Revamping A Sony Vaio TZ

sony_tzSony makes some beautiful products. Even before the recent advent of the netbook and MacBook Air, Sony has been making small, ultra-portable devices incorporating such posh features as carbon-fiber casings and WAN mobile connections. The problem is price. Sony is known to put a brand premium on all their products which turn what would otherwise be a wide-selling laptop into nothing more than a toy for the monetarily endowed. I recently got a Sony Vaio TZ at a stellar price and the following is reconfiguration work I pulled together for Internet consumption.

If you can get your hands on one of the smaller models like the TZ for a good price, you still need to apply some know-how to get things running shipshape. The hardware might be well-engineered, but Sony has taken advantage of the consumer by loading it up with all things bloatware to pad their wallets. Luckily there are some easy ways to get around this. This blog delves into the details for this which have been gathered from various sources online. On my personal laptop, which happens to be a Vaio TZ, I performed a reinstall without bloatware and even put on Ubuntu in a dual-boot configuration. If you are going that route, there a few good resources online that will help. In this posting, I am just covering bloat-ware removal and the reinstall process.

The first step is to make recovery CDs. Sony has decided that reinstalls are extraneous and instead partition off a good portion of your hard drive as a recovery partition instead.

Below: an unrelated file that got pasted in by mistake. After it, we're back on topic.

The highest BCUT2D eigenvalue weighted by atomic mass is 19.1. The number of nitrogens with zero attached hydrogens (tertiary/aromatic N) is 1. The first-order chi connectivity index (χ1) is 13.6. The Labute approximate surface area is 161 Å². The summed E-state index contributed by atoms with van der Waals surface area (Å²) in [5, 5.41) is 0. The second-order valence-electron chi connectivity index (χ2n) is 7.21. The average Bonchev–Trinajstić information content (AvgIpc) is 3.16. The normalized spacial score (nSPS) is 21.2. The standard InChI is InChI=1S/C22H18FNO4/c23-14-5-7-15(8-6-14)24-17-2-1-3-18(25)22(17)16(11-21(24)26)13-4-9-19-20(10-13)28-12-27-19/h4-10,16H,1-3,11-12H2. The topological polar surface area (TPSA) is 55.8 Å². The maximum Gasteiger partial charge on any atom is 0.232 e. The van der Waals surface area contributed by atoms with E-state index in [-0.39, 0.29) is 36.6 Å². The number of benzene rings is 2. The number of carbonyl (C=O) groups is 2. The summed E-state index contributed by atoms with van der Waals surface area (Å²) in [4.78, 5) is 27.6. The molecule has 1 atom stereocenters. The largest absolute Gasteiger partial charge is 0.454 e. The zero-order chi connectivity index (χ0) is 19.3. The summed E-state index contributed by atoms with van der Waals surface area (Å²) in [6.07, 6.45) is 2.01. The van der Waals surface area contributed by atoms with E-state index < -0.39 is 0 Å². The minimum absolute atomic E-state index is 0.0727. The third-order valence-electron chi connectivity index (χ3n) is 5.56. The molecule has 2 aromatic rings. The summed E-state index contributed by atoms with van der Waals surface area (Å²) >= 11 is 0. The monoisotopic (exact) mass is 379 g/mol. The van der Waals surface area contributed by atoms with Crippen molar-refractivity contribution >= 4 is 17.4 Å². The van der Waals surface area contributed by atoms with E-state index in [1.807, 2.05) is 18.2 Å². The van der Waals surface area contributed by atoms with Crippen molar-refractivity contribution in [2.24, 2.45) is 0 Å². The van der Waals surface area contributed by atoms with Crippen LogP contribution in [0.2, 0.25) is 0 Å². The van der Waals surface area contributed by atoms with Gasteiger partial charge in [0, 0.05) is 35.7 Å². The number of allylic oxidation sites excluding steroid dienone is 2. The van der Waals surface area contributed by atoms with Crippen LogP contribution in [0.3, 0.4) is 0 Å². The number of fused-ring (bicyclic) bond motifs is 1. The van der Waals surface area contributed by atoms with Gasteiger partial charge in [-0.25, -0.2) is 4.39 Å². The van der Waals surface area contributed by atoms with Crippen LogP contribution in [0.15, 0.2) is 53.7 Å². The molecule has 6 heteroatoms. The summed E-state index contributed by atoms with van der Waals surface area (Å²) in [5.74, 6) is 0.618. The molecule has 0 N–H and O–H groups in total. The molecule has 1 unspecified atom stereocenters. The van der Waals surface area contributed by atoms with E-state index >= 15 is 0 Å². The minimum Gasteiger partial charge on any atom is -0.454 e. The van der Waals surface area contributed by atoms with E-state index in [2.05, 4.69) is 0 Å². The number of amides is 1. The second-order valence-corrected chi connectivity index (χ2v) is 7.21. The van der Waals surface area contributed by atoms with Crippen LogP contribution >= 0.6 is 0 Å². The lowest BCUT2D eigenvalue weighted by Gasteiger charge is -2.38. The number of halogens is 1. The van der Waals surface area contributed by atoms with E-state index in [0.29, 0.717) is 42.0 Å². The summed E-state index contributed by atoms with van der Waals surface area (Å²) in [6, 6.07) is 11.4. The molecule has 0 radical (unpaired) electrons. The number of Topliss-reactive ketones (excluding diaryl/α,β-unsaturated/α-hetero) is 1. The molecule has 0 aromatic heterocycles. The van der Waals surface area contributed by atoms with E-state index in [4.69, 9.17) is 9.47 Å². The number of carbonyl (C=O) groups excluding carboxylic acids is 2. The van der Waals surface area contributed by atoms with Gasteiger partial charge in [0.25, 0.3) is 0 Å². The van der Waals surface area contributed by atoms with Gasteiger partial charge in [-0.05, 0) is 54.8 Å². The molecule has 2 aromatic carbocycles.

1) Run ‘C:\Program Files\Sony\Vaio Recovery\Launcher.exe

The Sony Vaio Recovery folder will be used to get some features up and running after we make the reinstall. We need to make a copy of it, just in case.

2) Copy ‘C:\Program Files\Sony\Vaio Recovery’ folder to a USB

By booting to the recovery CDs we will reinstall windows, and in the process forego the ‘Value-Added’ software stage. If you keep track of the Recovery CDs and have a good place to store them, you can get rid of the second partition and use that space. After the standard Windows Vista installation there is a prompt for the second CD claiming that you need to install some additional software. In older TZs, you have to hit ctrl-alt-delete to avoid installing anything from the second CD. Sony has since relaxed it’s third-party fanaticism, and my had a non-threatening warning and allowed me to cancel out. You will however need to install some things from the Sony website to get all the drivers working.

3) Get Drivers for Wireless-SmartWi Connection utility, Windows Shared Library, and Sony Notebook Utilities

You can restore the Sony Recovery Folder to it’s proper location if desired.  However, if you blew away the secondary partition in the install process, then some features may not function.  That’s about everything you need to do, albeit some programs went ahead and installed anyway. Napster and the host of Sony Entertainment Center/Production Center, and the annoying Center Launcher all can be uninstalled in Add/Remove Programs in the Control Panel.

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